Rockets have gone mostly unchanged since their introduction in the 20th century. From Apollo 11 in 1969 to the SpaceX Falcon Heavy missions, which began in 2018, both were propelled by rockets with bell-shaped nozzles. So this design is not only tried and true, but stout enough to sling spacecraft outside of Earth’s orbit. But what if there was a better way?

Those behind the aerospike rocket engine certainly believe so. This relatively innovative concept promises to capitalize on the shortcomings of the early bell-shaped nozzle rockets, which were inefficient, expensive, and heavy. Engineers have been toying with the aerospike engine concept since the 1950s, but interest picked back up in the early 2000s with NASA’s Project X-33. In fact, just this year the German military recently awarded a contract to Polaris, a small startup testing out a new linear aerospike rocket engine.

A Quick Primer on Rocketry

Before we get started, let’s talk about how conventional rockets function—and how the aerospike can bring us to the next level. If it wasn’t already apparent, all rockets need to use a nozzle of some type to accelerate hot exhaust to produce thrust. The nozzle itself is nothing more than a specially shaped tube, which hot gasses can flow through.

All rocketry functions through Newton’s third law of motion:

For every action, there is an equal and opposite reaction

Why Are Rocket Nozzles Bell-Shaped?

space shuttle discovery
NASA’s Space Shuttle Discovery.
Bjarte Rettedal//Getty Images

Pictured above are conventional bell-shaped rocket nozzles—also known as a convergent-divergent nozzles—on the space shuttle Discovery. Inherent in its name, the nozzle converges down to a pinch point and proceeds to diverge and expand towards the exit. The size of the convergent point (also known as the throat of the nozzle) can be altered to tune the amount of thrust the rocket produces; this process is critically important, as this design produces varying levels of performance at different altitudes.

This means that the size of the nozzle’s throat needs to be chosen to produce optimal performance during the burn cycle as the spacecraft climbs. “Basically, you pick the best operating altitude…and then you realize when you get to high altitude, your efficiency is going to decrease as you’re not gaining all the momentum you could,” says Stephen Whitmore, a mechanical and aerospace engineering professor at Utah State University. It’s a notable disadvantage of the bell-nozzle design that forces engineers to make a calculated compromise with the size of the nozzle’s throat section.

The bell nozzle is actually more efficient in space compared to being near the Earth’s surface. This is because the air pressure within our atmosphere inhibits the thrust generated by any given rocket—meaning they produce more thrust in space than on Earth.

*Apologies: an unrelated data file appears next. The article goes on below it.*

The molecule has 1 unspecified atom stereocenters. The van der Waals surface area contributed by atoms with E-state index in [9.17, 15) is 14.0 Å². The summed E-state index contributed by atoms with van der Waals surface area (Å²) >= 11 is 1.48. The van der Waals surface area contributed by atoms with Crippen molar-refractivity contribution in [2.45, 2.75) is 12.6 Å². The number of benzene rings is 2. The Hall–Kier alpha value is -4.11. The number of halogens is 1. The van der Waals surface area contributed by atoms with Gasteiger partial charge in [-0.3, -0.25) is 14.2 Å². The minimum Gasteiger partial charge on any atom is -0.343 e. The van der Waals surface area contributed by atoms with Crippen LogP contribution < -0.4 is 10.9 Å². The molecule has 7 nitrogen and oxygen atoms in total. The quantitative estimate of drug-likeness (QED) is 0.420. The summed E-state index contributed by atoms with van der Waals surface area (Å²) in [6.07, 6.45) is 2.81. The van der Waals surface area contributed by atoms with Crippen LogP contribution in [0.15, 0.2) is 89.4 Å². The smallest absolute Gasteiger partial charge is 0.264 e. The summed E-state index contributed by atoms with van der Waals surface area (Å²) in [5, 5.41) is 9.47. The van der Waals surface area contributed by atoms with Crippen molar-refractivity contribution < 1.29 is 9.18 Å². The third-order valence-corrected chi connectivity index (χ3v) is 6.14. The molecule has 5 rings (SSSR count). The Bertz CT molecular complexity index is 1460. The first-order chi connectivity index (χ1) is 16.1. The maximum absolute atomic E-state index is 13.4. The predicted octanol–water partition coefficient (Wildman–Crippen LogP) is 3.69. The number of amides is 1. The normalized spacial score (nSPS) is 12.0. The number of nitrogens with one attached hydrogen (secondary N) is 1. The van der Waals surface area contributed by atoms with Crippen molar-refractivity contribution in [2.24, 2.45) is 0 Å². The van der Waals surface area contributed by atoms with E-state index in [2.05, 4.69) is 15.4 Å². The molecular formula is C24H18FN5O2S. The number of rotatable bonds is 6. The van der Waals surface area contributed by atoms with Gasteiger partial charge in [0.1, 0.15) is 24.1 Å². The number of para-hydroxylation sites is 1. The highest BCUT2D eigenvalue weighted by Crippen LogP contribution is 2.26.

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How Aerospike Engines Work

a closeup of one of the cesaroni technology, inc constructed aerospike nozzles used in the dryden aerospike rocket test
A closeup of one of the aerospike nozzles used in the Dryden Aerospike Rocket Test.
NASA/Carla Thomas

The aerospike engine—specifically the conical aerospike—looks quite similar to a conventional rocket and functions using largely the same principle: exchanging thermal energy for kinetic energy. You’ll see in the cross-section above that the aerospike uses a, well, spike-shaped section that fits inside where the divergent part of a bell nozzle would be. “It replaces this fixed boundary with a free boundary…instead of the bell shape being an external boundary, it’s an internal boundary which you push against,” says Whitmore.

You may have also seen a linear aerospike engine, which is essentially a conical aerospike that’s been unrolled and flattened out. This configuration was used for Project X-33, as it was better suited to the flat shape of the spacecraft. “The linear aerospike for the X-33 was driven by basically what the base of the x-33 looked like,” says Whitmore.

stennis space center successfully performs 90 second firing of the linear aerospike srx 2200 flight engine set to test electro mechanical activator technology for the sli program
A test of the twin Linear Aerospike XRS-2200 engine for the X-33 program is performed at NASA’s Sternis Space Center, Mississippi, on August 6, 2001.

Plain and simple, it’s essentially a bell nozzle that’s been turned upside down and inside out. This means the aerospike nozzle can not only be packaged smaller than a bell nozzle but can compensate for altitude much more effectively. This produces a considerable reduction in performance drop off while the rocket is catapulted to the outer edges of the earth’s atmosphere.